Storing Context properties in Processing instructions

By patrickwellink
September 25, 2007
Comments Off on Storing Context properties in Processing instructions

If you are working with BizTalk you have probably used context properties for routing etc. Sometimes you want to inspect a message and see what the context properties are.
Or if you have build a (kind of) ESB using the messagebox it would be nice to have a listener and spit all the messages that hit the ESB to a specific directory just for diagnostic purposes. But you want to be able to see the context properties together with the message.


I have build a very simple pipeline component to do just that. Below is the listing of the pipeline component that writes a context property to a processing instruction :



  public Microsoft.BizTalk.Message.Interop.IBaseMessage Execute(Microsoft.BizTalk.Component.Interop.IPipelineContext pc, Microsoft.BizTalk.Message.Interop.IBaseMessage inmsg)
  {
   MemoryStream  memStream;
   Stream originalStrm;
   originalStrm = null;
   memStream = new MemoryStream();
   // System.Diagnostics.Debugger.Launch();


   IBaseMessagePart bodyPart = inmsg.BodyPart;


   if (bodyPart!=null)
   {
    originalStrm = bodyPart.GetOriginalDataStream();


    if (originalStrm != null)
    {
     originalStrm.Seek(0,System.IO.SeekOrigin.Begin);
     // Create a new XML doc
     XmlDocument xDoc = new XmlDocument();
     xDoc.Load(originalStrm);


     // Now read the Context property
     IBaseMessageContext context = inmsg.Context;
     object obj = context.Read( ContextPropertyName , ContextPropertyNameSpace);
     if (null != obj)
     {
      // do some work with each value that was promoted
      string ProcessingInstruction = (string)obj;
      // create a new processing instruction
      XmlProcessingInstruction piNew = xDoc.CreateProcessingInstruction(ContextPropertyName, ProcessingInstruction ); 


      // Insert before the first node of the root
      xDoc.DocumentElement.InsertBefore(piNew,xDoc.DocumentElement.FirstChild  );
     }
     //Write XML to a memory stream
     xDoc.Save(memStream);
     memStream.Seek(0,SeekOrigin.Begin);


     //Change the data
     bodyPart.Data = memStream;


     //The memory stream object must persist after you’ve
     //left the function
     pc.ResourceTracker.AddResource( memStream );
    }
   }
   return inmsg;    
  }


And here is the code that writes a processing instruction to a context property. After adding a PI to the context we have to make sure we remove it from the original underlying XML otherwise if a message would be send again using these pipelines we would double the processing instructions.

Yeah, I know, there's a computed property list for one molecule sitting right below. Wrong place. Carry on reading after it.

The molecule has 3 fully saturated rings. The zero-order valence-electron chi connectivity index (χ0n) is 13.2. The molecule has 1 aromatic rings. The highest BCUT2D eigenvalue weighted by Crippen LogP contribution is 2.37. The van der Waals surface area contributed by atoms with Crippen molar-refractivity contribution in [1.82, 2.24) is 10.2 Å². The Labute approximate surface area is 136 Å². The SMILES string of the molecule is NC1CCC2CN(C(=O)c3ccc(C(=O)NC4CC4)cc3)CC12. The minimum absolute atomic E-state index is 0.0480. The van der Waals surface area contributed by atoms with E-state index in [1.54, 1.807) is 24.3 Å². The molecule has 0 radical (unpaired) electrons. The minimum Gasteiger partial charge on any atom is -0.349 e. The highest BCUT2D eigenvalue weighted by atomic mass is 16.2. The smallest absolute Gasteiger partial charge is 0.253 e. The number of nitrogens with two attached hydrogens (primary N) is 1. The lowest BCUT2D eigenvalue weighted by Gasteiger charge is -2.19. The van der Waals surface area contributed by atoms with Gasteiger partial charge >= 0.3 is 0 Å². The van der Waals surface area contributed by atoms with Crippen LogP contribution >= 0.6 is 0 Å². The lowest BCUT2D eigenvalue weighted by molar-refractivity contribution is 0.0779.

public Microsoft.BizTalk.Message.Interop.IBaseMessage Execute(Microsoft.BizTalk.Component.Interop.IPipelineContext pc, Microsoft.BizTalk.Message.Interop.IBaseMessage inmsg)
  {
   MemoryStream  memStream;
   Stream originalStrm;
   originalStrm = null;
   memStream = new MemoryStream();
   string PropertyValue = string.Empty ;
    


   IBaseMessagePart bodyPart = inmsg.BodyPart;


   if (bodyPart!=null)
   {
    originalStrm = bodyPart.GetOriginalDataStream();


    if (originalStrm != null)
    {
     originalStrm.Seek(0,System.IO.SeekOrigin.Begin);
     // Create a new XML doc
     XmlDocument xDoc = new XmlDocument();
     xDoc.Load(originalStrm);


     // Now get the desired processing instruction
     string PropertyName = “”” + ContextPropertyName  + “””;
     string SelectString = “//processing-instruction(” + PropertyName + “)”;
     XmlNode contextpropertyNode = xDoc.SelectSingleNode(SelectString);
     if (null != contextpropertyNode)
     {
      PropertyValue = (string)contextpropertyNode.Value;
      // Now remove the processing instruction
      xDoc.DocumentElement.RemoveChild(contextpropertyNode);
     }
     
     //Write XML to a memory stream
     xDoc.Save(memStream);
     memStream.Seek(0,SeekOrigin.Begin);


     //Change the data
     bodyPart.Data = memStream;


     //The memory stream object must persist after you’ve
     //left the function
     pc.ResourceTracker.AddResource( memStream );
    }
   }
   if (PropertyValue != string.Empty)
   {
    inmsg.Context.Promote(ContextPropertyName , ContextPropertyNameSpace , PropertyValue );
   }
   return inmsg;    
  }


Below are examples of how to configure them. In our solution we have several ESB properties so you just have to add multiple pipeline components. Below is the receive pipeline. This is PartyResolution pipeline component, so we already know it’s a valid known schema to BizTalk.


And inject context properties as processing instructions in a XML document. Again we have multiple Context properties so we have to add multiple pipeline components.



It’s all quite basic and probably using a XMLdocument isn’t the fastest solution. However, it still is very fast and works very well. Below is a sample xml that is written to a Listen directory.



The fun part is, with the Receive pipeline you can drop files with processing instructions and have the processing instructions written to the context of the received message so they can continue their execution inside the ESB.


There are probably more ways of doing this but for now this seems a nice solution that I wanted to share on my blog.

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